ilyagerner:

Lately, there’s been a lot of discussion about how progressive the federal income tax should be given rapidly rising levels of economic inequality in the United States. The debate typically finds liberals arguing for a more progressive system with increases in the top rate and perhaps an increase in the number of tax brackets to better reflect gradations among the wealthiest taxpayers. I’m on board with more progressivity, but I keep thinking about this post/chart from Lane Kenworthy:

The [above] chart shows the amount of inequality reduction achieved by taxes and by government transfers (social security payments, unemployment benefits, the Earned Income Tax Credit, and so on) in the United States and nine other rich countries. The calculations are mine, using data from the Luxembourg Income Study database, which provides the best available comparative data on incomes. Inequality is measured using the Gini coefficient. I calculate inequality in each country using household incomes before and after taxes are subtracted; the difference between the two is the amount of inequality reduction achieved by taxes. I do the same for government transfers. Being farther to the right in the chart indicates greater reduction of inequality.

Prof. Kenworthy’s conclusion is that the “tax” part of “tax and spend” does very little to reduce inequality. The US tax system is slightly more progressive than what’s found in OECD counterparts, but in all cases the egalitarian effects are modest. 
It’s the spending that’s doing the heavy lifting. Which makes sense: even universal programs like Social Security, unemployment insurance, and Medicare that we normally don’t include in the US definition of “welfare” have a redistributional effect. The difference between the US and more egalitarian countries isn’t how progressive taxes are, but the quantity of taxes collected and the the generosity of the programs those taxes fund.
From this, Kenworthy concludes that liberals should support a national consumption tax to fund initiatives like “universal preschool, and/or high-quality child care.” Maybe! But if we’re going to spend outrageous amounts of political capital convincing voters of the need for more revenue, we should really kill two birds with one stone and make the tax incident on carbon-intensive activities rather than on any kind of consumption. Market-based environmentalism + egalitarian transfers = success. Something to consider.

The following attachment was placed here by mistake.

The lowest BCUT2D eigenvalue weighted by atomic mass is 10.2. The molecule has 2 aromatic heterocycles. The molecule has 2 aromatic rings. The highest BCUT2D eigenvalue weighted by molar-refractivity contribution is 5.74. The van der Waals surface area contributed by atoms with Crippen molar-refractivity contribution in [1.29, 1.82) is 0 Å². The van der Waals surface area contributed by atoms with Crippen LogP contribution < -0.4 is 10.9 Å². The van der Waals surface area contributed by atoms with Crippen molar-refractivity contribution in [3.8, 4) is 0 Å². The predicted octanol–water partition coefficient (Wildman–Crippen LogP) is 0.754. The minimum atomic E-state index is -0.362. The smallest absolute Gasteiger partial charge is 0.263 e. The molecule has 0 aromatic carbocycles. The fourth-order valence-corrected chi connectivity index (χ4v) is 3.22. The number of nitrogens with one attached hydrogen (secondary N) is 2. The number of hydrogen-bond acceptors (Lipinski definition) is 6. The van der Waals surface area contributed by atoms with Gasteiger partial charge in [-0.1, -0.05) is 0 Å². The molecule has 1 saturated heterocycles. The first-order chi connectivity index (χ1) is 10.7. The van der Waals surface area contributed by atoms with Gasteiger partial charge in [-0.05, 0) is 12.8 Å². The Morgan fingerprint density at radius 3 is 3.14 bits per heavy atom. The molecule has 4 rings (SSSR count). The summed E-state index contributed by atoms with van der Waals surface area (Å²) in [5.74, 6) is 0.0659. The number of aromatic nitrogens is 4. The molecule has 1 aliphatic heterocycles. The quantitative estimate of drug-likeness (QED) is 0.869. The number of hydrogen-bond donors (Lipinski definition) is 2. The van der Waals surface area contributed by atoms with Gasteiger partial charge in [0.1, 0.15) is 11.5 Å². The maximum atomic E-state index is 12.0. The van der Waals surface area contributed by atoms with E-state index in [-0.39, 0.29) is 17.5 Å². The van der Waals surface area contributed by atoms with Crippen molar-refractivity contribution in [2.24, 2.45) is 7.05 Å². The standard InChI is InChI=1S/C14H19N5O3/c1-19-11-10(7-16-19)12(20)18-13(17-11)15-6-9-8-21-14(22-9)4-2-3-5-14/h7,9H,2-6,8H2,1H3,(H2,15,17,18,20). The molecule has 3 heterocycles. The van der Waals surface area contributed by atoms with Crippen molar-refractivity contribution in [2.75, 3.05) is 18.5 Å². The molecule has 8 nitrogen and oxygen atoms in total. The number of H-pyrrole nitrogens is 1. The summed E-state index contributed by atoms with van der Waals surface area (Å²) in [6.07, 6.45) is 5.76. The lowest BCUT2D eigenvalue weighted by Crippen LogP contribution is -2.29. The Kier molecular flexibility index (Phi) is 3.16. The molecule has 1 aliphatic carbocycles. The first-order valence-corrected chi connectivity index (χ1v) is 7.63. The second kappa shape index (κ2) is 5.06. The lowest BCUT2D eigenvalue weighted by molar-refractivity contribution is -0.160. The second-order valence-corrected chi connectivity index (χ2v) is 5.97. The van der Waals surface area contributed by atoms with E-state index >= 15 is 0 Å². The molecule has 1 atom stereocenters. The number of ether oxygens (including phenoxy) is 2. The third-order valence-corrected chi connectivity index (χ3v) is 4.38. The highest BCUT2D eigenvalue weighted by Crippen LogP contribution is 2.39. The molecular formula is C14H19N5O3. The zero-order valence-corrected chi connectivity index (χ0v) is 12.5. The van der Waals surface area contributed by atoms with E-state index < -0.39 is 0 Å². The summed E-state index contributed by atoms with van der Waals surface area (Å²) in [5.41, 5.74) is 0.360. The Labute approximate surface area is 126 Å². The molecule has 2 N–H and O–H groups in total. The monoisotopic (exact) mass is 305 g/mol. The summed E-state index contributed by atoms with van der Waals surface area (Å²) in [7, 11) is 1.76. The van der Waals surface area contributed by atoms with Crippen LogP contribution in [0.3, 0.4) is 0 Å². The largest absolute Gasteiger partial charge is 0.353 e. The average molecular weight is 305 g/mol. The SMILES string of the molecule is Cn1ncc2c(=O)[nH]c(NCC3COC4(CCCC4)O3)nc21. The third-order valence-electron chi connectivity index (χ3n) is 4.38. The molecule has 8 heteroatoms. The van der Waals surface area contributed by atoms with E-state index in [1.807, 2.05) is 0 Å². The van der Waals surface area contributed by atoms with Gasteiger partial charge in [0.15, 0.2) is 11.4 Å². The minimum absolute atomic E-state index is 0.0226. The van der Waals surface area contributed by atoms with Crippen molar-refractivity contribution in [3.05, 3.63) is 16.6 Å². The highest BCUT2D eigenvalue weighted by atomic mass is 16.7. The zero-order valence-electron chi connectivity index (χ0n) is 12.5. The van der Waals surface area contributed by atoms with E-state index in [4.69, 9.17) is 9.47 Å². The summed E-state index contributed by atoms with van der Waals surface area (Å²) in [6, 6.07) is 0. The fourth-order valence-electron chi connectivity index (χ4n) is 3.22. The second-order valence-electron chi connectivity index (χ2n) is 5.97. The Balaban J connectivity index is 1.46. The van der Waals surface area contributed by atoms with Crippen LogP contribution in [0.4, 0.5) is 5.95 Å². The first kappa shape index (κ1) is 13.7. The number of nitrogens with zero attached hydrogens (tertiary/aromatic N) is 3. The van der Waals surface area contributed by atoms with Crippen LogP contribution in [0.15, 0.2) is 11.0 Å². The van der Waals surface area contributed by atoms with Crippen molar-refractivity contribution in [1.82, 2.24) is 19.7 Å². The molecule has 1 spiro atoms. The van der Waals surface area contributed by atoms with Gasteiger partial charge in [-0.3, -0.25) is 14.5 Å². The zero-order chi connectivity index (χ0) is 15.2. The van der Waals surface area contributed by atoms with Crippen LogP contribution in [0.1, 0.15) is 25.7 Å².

I’ve been saying for a while that the US needs a GCT…

ilyagerner:

Lately, there’s been a lot of discussion about how progressive the federal income tax should be given rapidly rising levels of economic inequality in the United States. The debate typically finds liberals arguing for a more progressive system with increases in the top rate and perhaps an increase in the number of tax brackets to better reflect gradations among the wealthiest taxpayers. I’m on board with more progressivity, but I keep thinking about this post/chart from Lane Kenworthy:

The [above] chart shows the amount of inequality reduction achieved by taxes and by government transfers (social security payments, unemployment benefits, the Earned Income Tax Credit, and so on) in the United States and nine other rich countries. The calculations are mine, using data from the Luxembourg Income Study database, which provides the best available comparative data on incomes. Inequality is measured using the Gini coefficient. I calculate inequality in each country using household incomes before and after taxes are subtracted; the difference between the two is the amount of inequality reduction achieved by taxes. I do the same for government transfers. Being farther to the right in the chart indicates greater reduction of inequality.

Prof. Kenworthy’s conclusion is that the “tax” part of “tax and spend” does very little to reduce inequality. The US tax system is slightly more progressive than what’s found in OECD counterparts, but in all cases the egalitarian effects are modest. 

It’s the spending that’s doing the heavy lifting. Which makes sense: even universal programs like Social Security, unemployment insurance, and Medicare that we normally don’t include in the US definition of “welfare” have a redistributional effect. The difference between the US and more egalitarian countries isn’t how progressive taxes are, but the quantity of taxes collected and the the generosity of the programs those taxes fund.

From this, Kenworthy concludes that liberals should support a national consumption tax to fund initiatives like “universal preschool, and/or high-quality child care.” Maybe! But if we’re going to spend outrageous amounts of political capital convincing voters of the need for more revenue, we should really kill two birds with one stone and make the tax incident on carbon-intensive activities rather than on any kind of consumption. Market-based environmentalism + egalitarian transfers = success. Something to consider.

I’ve been saying for a while that the US needs a GCT…

Posted on May 10 with 41 notes